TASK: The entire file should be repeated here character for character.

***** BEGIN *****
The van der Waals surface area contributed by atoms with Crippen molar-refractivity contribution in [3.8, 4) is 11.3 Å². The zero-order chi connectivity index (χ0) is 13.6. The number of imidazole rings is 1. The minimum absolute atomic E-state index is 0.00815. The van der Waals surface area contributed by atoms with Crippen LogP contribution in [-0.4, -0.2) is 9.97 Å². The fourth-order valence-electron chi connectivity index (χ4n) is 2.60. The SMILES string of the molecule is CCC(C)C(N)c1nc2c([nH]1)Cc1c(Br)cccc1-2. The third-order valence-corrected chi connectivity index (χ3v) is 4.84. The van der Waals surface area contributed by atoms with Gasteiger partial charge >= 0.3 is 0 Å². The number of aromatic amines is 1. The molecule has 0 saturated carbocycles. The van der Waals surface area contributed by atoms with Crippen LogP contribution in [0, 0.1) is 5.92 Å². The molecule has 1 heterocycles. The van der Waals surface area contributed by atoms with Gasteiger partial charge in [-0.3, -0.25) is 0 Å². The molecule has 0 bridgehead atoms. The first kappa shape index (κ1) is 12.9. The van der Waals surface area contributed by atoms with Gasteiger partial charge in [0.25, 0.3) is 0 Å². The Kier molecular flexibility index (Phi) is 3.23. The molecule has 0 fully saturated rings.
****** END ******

The van der Waals surface area contributed by atoms with Crippen molar-refractivity contribution in [3.8, 4) is 11.3 Å². The zero-order chi connectivity index (χ0) is 13.6. The number of imidazole rings is 1. The minimum absolute atomic E-state index is 0.00815. The van der Waals surface area contributed by atoms with Crippen LogP contribution in [-0.4, -0.2) is 9.97 Å². The fourth-order valence-electron chi connectivity index (χ4n) is 2.60. The SMILES string of the molecule is CCC(C)C(N)c1nc2c([nH]1)Cc1c(Br)cccc1-2. The third-order valence-corrected chi connectivity index (χ3v) is 4.84. The van der Waals surface area contributed by atoms with Gasteiger partial charge >= 0.3 is 0 Å². The number of aromatic amines is 1. The molecule has 0 saturated carbocycles. The van der Waals surface area contributed by atoms with Crippen LogP contribution in [0, 0.1) is 5.92 Å². The molecule has 1 heterocycles. The van der Waals surface area contributed by atoms with Gasteiger partial charge in [-0.3, -0.25) is 0 Å². The molecule has 0 bridgehead atoms. The first kappa shape index (κ1) is 12.9. The van der Waals surface area contributed by atoms with Gasteiger partial charge in [0.25, 0.3) is 0 Å². The Kier molecular flexibility index (Phi) is 3.23. The molecule has 0 fully saturated rings.